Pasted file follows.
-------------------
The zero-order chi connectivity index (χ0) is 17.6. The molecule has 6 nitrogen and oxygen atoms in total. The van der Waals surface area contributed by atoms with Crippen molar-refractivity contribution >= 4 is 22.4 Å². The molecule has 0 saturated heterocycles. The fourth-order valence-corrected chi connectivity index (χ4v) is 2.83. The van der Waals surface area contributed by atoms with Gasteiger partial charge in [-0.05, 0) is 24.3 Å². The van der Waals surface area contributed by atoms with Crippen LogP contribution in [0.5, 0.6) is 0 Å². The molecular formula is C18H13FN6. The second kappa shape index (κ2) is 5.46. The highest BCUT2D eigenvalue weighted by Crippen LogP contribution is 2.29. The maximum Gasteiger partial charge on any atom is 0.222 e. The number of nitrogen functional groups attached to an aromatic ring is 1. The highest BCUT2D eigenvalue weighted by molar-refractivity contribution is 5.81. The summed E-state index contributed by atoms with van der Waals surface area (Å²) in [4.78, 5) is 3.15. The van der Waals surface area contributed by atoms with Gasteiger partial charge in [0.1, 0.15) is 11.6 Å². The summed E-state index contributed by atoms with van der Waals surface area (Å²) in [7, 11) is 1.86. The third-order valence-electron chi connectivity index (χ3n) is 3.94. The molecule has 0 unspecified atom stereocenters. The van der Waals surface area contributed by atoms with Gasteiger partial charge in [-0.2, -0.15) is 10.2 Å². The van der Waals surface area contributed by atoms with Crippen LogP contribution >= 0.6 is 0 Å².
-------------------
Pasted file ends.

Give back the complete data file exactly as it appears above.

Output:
The zero-order chi connectivity index (χ0) is 17.6. The molecule has 6 nitrogen and oxygen atoms in total. The van der Waals surface area contributed by atoms with Crippen molar-refractivity contribution >= 4 is 22.4 Å². The molecule has 0 saturated heterocycles. The fourth-order valence-corrected chi connectivity index (χ4v) is 2.83. The van der Waals surface area contributed by atoms with Gasteiger partial charge in [-0.05, 0) is 24.3 Å². The van der Waals surface area contributed by atoms with Crippen LogP contribution in [0.5, 0.6) is 0 Å². The molecular formula is C18H13FN6. The second kappa shape index (κ2) is 5.46. The highest BCUT2D eigenvalue weighted by Crippen LogP contribution is 2.29. The maximum Gasteiger partial charge on any atom is 0.222 e. The number of nitrogen functional groups attached to an aromatic ring is 1. The highest BCUT2D eigenvalue weighted by molar-refractivity contribution is 5.81. The summed E-state index contributed by atoms with van der Waals surface area (Å²) in [4.78, 5) is 3.15. The van der Waals surface area contributed by atoms with Gasteiger partial charge in [0.1, 0.15) is 11.6 Å². The summed E-state index contributed by atoms with van der Waals surface area (Å²) in [7, 11) is 1.86. The third-order valence-electron chi connectivity index (χ3n) is 3.94. The molecule has 0 unspecified atom stereocenters. The van der Waals surface area contributed by atoms with Gasteiger partial charge in [-0.2, -0.15) is 10.2 Å². The van der Waals surface area contributed by atoms with Crippen LogP contribution >= 0.6 is 0 Å².